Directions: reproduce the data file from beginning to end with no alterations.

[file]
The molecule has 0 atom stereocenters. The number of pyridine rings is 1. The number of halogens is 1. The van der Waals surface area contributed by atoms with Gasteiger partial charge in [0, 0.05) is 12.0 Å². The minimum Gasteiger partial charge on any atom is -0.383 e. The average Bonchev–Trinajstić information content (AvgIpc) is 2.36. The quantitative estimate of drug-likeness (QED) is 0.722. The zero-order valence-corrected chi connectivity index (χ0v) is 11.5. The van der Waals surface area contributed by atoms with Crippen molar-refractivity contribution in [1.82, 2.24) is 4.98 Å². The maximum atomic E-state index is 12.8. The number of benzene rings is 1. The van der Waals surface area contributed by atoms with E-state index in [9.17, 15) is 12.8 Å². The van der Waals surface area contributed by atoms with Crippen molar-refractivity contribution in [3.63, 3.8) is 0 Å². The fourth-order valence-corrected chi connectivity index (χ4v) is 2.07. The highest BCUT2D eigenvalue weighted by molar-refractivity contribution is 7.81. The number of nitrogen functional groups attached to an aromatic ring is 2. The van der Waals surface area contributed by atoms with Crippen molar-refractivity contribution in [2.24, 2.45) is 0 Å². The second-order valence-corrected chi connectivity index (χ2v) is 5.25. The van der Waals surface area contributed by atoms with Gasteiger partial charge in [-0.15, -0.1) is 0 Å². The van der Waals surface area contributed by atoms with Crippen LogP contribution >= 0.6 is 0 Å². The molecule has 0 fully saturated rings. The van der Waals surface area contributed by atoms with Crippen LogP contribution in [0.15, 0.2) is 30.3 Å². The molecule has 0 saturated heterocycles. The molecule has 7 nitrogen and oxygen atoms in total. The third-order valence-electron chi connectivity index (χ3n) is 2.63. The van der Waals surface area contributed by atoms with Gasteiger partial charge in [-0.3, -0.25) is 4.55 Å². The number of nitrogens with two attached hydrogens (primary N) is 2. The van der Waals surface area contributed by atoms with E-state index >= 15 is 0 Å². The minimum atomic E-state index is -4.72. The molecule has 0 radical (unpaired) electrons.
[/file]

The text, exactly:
The molecule has 0 atom stereocenters. The number of pyridine rings is 1. The number of halogens is 1. The van der Waals surface area contributed by atoms with Gasteiger partial charge in [0, 0.05) is 12.0 Å². The minimum Gasteiger partial charge on any atom is -0.383 e. The average Bonchev–Trinajstić information content (AvgIpc) is 2.36. The quantitative estimate of drug-likeness (QED) is 0.722. The zero-order valence-corrected chi connectivity index (χ0v) is 11.5. The van der Waals surface area contributed by atoms with Crippen molar-refractivity contribution in [1.82, 2.24) is 4.98 Å². The maximum atomic E-state index is 12.8. The number of benzene rings is 1. The van der Waals surface area contributed by atoms with E-state index in [9.17, 15) is 12.8 Å². The van der Waals surface area contributed by atoms with Crippen molar-refractivity contribution in [3.63, 3.8) is 0 Å². The fourth-order valence-corrected chi connectivity index (χ4v) is 2.07. The highest BCUT2D eigenvalue weighted by molar-refractivity contribution is 7.81. The number of nitrogen functional groups attached to an aromatic ring is 2. The van der Waals surface area contributed by atoms with Crippen molar-refractivity contribution in [2.24, 2.45) is 0 Å². The second-order valence-corrected chi connectivity index (χ2v) is 5.25. The van der Waals surface area contributed by atoms with Gasteiger partial charge in [-0.15, -0.1) is 0 Å². The van der Waals surface area contributed by atoms with Crippen LogP contribution >= 0.6 is 0 Å². The molecule has 0 fully saturated rings. The van der Waals surface area contributed by atoms with Crippen LogP contribution in [0.15, 0.2) is 30.3 Å². The molecule has 0 saturated heterocycles. The molecule has 7 nitrogen and oxygen atoms in total. The third-order valence-electron chi connectivity index (χ3n) is 2.63. The van der Waals surface area contributed by atoms with Gasteiger partial charge in [-0.3, -0.25) is 4.55 Å². The number of nitrogens with two attached hydrogens (primary N) is 2. The van der Waals surface area contributed by atoms with E-state index >= 15 is 0 Å². The minimum atomic E-state index is -4.72. The molecule has 0 radical (unpaired) electrons.